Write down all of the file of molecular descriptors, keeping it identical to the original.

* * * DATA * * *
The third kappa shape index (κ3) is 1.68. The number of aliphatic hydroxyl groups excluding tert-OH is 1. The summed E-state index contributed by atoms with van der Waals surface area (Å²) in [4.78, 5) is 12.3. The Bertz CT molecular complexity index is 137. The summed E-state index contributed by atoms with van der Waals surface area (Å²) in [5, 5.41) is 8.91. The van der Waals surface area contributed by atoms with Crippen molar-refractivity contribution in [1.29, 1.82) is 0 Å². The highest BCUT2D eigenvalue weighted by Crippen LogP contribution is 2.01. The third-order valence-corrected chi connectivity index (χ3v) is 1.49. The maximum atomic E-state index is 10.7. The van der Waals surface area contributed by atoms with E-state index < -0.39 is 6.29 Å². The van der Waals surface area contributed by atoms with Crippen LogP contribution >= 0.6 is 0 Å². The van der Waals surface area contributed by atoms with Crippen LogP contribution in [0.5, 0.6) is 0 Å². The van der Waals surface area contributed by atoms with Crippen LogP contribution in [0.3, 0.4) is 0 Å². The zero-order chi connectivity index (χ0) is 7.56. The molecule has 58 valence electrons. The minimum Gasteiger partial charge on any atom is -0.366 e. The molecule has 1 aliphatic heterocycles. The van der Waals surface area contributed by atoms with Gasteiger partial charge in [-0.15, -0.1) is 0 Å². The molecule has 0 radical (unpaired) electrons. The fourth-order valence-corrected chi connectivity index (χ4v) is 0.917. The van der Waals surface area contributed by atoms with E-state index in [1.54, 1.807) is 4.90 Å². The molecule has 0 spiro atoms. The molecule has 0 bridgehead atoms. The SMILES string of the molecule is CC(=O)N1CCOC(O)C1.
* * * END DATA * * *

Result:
The third kappa shape index (κ3) is 1.68. The number of aliphatic hydroxyl groups excluding tert-OH is 1. The summed E-state index contributed by atoms with van der Waals surface area (Å²) in [4.78, 5) is 12.3. The Bertz CT molecular complexity index is 137. The summed E-state index contributed by atoms with van der Waals surface area (Å²) in [5, 5.41) is 8.91. The van der Waals surface area contributed by atoms with Crippen molar-refractivity contribution in [1.29, 1.82) is 0 Å². The highest BCUT2D eigenvalue weighted by Crippen LogP contribution is 2.01. The third-order valence-corrected chi connectivity index (χ3v) is 1.49. The maximum atomic E-state index is 10.7. The van der Waals surface area contributed by atoms with E-state index < -0.39 is 6.29 Å². The van der Waals surface area contributed by atoms with Crippen LogP contribution >= 0.6 is 0 Å². The van der Waals surface area contributed by atoms with Crippen LogP contribution in [0.5, 0.6) is 0 Å². The van der Waals surface area contributed by atoms with Crippen LogP contribution in [0.3, 0.4) is 0 Å². The zero-order chi connectivity index (χ0) is 7.56. The molecule has 58 valence electrons. The minimum Gasteiger partial charge on any atom is -0.366 e. The molecule has 1 aliphatic heterocycles. The van der Waals surface area contributed by atoms with Gasteiger partial charge in [-0.15, -0.1) is 0 Å². The molecule has 0 radical (unpaired) electrons. The fourth-order valence-corrected chi connectivity index (χ4v) is 0.917. The van der Waals surface area contributed by atoms with E-state index in [1.54, 1.807) is 4.90 Å². The molecule has 0 spiro atoms. The molecule has 0 bridgehead atoms. The SMILES string of the molecule is CC(=O)N1CCOC(O)C1.